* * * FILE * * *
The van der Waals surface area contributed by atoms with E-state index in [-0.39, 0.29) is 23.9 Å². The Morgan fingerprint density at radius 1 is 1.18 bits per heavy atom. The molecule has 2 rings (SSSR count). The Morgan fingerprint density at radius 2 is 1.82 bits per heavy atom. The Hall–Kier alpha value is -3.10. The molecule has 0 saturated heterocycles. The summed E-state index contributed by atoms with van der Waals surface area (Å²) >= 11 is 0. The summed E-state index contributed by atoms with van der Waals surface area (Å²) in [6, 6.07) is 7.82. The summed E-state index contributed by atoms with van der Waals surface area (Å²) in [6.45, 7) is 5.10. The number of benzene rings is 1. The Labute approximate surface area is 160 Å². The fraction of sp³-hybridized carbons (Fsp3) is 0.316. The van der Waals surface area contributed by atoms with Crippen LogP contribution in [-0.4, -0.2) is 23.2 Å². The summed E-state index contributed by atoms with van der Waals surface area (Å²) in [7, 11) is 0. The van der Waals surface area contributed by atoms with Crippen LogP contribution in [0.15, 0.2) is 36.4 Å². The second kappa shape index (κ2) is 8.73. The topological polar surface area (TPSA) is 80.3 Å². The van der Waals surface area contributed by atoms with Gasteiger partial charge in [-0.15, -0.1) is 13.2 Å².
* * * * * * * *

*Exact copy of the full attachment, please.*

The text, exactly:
The van der Waals surface area contributed by atoms with E-state index in [-0.39, 0.29) is 23.9 Å². The Morgan fingerprint density at radius 1 is 1.18 bits per heavy atom. The molecule has 2 rings (SSSR count). The Morgan fingerprint density at radius 2 is 1.82 bits per heavy atom. The Hall–Kier alpha value is -3.10. The molecule has 0 saturated heterocycles. The summed E-state index contributed by atoms with van der Waals surface area (Å²) >= 11 is 0. The summed E-state index contributed by atoms with van der Waals surface area (Å²) in [6, 6.07) is 7.82. The summed E-state index contributed by atoms with van der Waals surface area (Å²) in [6.45, 7) is 5.10. The number of benzene rings is 1. The Labute approximate surface area is 160 Å². The fraction of sp³-hybridized carbons (Fsp3) is 0.316. The van der Waals surface area contributed by atoms with Crippen LogP contribution in [-0.4, -0.2) is 23.2 Å². The summed E-state index contributed by atoms with van der Waals surface area (Å²) in [7, 11) is 0. The van der Waals surface area contributed by atoms with Crippen LogP contribution in [0.15, 0.2) is 36.4 Å². The second kappa shape index (κ2) is 8.73. The topological polar surface area (TPSA) is 80.3 Å². The van der Waals surface area contributed by atoms with Gasteiger partial charge in [-0.15, -0.1) is 13.2 Å².